Little progress at Arusha talks
Burundi radio yesterday (Wednesday) said there had been no progress at the ongoing peace negotiations in Arusha. Smaller parties expressed unhappiness at their level of representation, which was limited to two each. According to the radio, these smaller parties - PALIPEHUTU, ANADDE, PP, AV Intwari and PSD - had grouped together in a new alliance. Delegations have again asked for more time to study draft rules and procedures. The independent Hirondelle news agency said the talks were adjourned yesterday until this morning. It added that another sticking point was whether the issue of lifting sanctions should be discussed in Arusha, as desired by the Burundi government.
Majority of Cibitoke displaced back in their homes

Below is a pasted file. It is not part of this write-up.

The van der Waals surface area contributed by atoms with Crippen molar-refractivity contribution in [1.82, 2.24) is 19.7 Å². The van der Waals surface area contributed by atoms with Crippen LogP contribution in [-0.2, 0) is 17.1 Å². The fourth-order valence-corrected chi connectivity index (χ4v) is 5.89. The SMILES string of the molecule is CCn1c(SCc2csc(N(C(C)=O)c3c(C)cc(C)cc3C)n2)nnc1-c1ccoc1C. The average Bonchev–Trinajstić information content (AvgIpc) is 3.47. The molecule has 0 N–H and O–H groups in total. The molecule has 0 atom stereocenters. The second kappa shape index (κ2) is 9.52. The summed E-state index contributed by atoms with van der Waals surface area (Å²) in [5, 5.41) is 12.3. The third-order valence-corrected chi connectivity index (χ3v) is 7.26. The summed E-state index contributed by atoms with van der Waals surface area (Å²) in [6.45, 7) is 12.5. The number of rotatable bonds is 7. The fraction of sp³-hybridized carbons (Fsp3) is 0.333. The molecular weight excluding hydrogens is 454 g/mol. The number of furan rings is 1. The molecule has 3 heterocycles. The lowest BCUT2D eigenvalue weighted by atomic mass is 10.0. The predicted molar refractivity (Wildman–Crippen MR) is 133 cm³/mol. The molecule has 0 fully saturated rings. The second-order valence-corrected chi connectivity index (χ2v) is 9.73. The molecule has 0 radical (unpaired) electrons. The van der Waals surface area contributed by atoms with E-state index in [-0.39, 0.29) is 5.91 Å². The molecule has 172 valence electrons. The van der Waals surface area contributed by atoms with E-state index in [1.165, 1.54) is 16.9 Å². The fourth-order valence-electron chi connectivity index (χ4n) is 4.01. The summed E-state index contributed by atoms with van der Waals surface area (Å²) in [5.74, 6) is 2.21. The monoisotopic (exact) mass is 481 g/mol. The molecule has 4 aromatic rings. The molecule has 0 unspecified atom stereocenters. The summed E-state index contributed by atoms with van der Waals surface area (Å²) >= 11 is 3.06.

OCHA-Burundi says nearly 100,000 displaced people have been able to return to their homes in Cibitoke province over the last two months due to improved security. Only seven sites (out of a former total of 34) with about 13,600 displaced people now remain. OCHA said the provincial governor had indicated everyone would be back in their places of origin by the end of the month. Meanwhile MSF is to withdraw from Kirundo and Ngozi areas by the end of August, OCHA-Burundi said. MSF says the situation there has moved into the pre-development phase and an agency more specialised in development activities should take over support to the health sector.
TANZANIA: Mkapa calls for reduced military spending in Africa